• Alternative Workspaces: In the event of office inaccessibility, having remote work plans keeps the business operational.
  • Remote Access: Secure technologies like VPN and SSH ensure safe access to company data from outside the company network.
  • Secure Backups: Implementing a 3-2-1 backup strategy, where data is backed up in three different forms, two on different media, and one off-site or in the cloud, is critical for data recovery.
  • Comprehensive Testing Strategy: Regular testing of the DR plan ensures its effectiveness in actual disaster scenarios.

8. Perform Red Team Or Table Top Exercises

An alarming 70% of small and medium businesses feel unprepared for a cyberattack. Conducting Red Team or Table Top exercises may provide a solution.

In a red team engagement, an organization’s preparedness is tested against a variety of threats to identify security gaps aimed at improving its overall security posture.

In a recent report, 55% of respondents identify ransomware readiness as the most impactful benefit of Red Team exercises.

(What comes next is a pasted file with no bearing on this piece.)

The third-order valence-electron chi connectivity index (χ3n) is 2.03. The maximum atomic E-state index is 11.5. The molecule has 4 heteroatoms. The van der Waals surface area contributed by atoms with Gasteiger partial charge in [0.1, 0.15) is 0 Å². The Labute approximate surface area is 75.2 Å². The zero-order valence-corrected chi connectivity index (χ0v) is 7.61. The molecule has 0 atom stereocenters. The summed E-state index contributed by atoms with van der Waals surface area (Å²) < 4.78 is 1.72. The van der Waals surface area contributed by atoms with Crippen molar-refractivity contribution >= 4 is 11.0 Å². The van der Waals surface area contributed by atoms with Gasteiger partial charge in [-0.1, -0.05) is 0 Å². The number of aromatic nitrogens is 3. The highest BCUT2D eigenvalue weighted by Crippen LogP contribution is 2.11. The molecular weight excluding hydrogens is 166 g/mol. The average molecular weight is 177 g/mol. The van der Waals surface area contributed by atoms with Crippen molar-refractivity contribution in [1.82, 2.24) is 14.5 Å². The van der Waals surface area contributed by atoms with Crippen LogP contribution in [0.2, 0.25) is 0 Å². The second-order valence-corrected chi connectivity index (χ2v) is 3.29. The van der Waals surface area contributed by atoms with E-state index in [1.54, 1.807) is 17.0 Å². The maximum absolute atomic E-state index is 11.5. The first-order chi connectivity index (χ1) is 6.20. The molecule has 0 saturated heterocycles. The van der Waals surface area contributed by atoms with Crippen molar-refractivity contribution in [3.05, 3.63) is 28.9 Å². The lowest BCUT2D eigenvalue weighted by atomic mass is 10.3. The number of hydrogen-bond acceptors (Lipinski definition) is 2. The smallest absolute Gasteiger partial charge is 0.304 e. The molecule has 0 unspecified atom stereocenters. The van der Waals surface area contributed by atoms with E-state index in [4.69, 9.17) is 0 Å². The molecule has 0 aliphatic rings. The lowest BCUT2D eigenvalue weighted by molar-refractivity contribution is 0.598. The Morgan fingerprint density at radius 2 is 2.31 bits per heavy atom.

Upper management’s exclusive awareness of these simulations ensures that IT and security teams react genuinely, mirroring their response in a real crisis. 

Table Top exercises focus on how an organization’s leadership reacts to simulated attacks. 

This combination offers a thorough assessment of both the technical and procedural aspects of an organization’s cybersecurity readiness.

9. Work With A Virtual CISO

Working with a virtual CISO (vCISO) is a strategic decision for small businesses to strengthen their security posture. 

vCISOs deliver high trust and deep experience, bringing a broad range of proficiencies and historical knowledge across industries.